Presentation on theme: "Emulation, Migration and Long-Term Preservation of Electronic Records Cal Lee University of Michigan School of Information ECURE 2001: Preservation and."— Presentation transcript:
Emulation, Migration and Long-Term Preservation of Electronic Records Cal Lee University of Michigan School of Information ECURE 2001: Preservation and Access for Electronic College and University Records October 13, 2001
Outline The Digital Preservation Problem Base-Line Assumptions Major Approaches: Migration and Emulation Migration Emulation For Further Reference
The Digital Preservation Problem
Technological Dependency Digital objects are useless if we can’t interact with them Those interactions depend on numerous technical components.
Key Concept - Abstraction "Computer science is largely a matter of abstraction: identifying a wide range of applications that include some overlapping functionality, and then working to abstract out that shared functionality into a distinct service layer (or module, or language, or whatever). That new service layer then becomes a platform on top of which many other functionalities can be built that had previously been impractical or even unimagined. How does this activity of abstraction work as a practical matter? It's technical work, of course, but it's also social work. It is unlikely that any one computer scientist will be an expert in every one of the important applications areas that may benefit from the abstract service. So collaboration will be required.” (emphasis added) - Phil Agre, Red Rock Eater, March 25, 2000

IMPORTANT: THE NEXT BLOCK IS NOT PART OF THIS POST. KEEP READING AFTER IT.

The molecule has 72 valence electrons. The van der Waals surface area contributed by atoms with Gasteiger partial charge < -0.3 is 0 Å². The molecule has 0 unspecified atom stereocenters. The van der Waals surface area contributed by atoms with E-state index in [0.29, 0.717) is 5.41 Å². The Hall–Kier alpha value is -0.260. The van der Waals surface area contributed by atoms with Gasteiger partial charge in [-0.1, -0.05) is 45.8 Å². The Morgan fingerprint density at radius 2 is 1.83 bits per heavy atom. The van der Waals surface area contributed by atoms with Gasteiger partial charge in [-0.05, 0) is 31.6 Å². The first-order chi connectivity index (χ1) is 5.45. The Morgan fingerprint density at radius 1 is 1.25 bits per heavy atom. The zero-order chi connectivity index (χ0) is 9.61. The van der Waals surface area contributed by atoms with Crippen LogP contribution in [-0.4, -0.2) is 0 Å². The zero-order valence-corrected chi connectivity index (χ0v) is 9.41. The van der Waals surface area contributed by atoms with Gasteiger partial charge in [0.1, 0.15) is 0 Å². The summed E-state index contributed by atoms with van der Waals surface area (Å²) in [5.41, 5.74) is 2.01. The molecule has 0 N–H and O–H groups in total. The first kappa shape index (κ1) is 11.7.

Oh so many layers Physical medium - only layer yielding real consensus Bit Byte Character encoding Instruction set architecture Physical organization of bytes Logical organization of chunks Reading hardware Input/output hardware Input/output software
But, wait, there’s more Operating system kernel Network operating system Networking protocols Desktop and windowing environment Data syntax Data structure Data semantics Data content Data values Contextual linking within and between objects
Obsolescence "Those who forget the past are condemned to reload it." - Nick Montfort, July 2000 All layers undergo change over time, at varying rates.
Some Base-Line Assumptions Several assumptions which I will take to be given. Making them explicit can help us to be more precise about available options and their costs/benefits.
Assumption #1: Digital objects are instructions for future interaction Only a small part of preservation work is about treating them like physical artifacts. Jeff Rothenberg takes this even farther, contending that all digital objects should be seen as programs.
Assumption #2: Bits will be Bits Bit rot and advantages of newer media both call for periodic refresh and reformatting. Ensuring the integrity of the bit stream in such transfers is extremely important. See Charles Dollar’s 1999 book for an excellent explanation of these processes.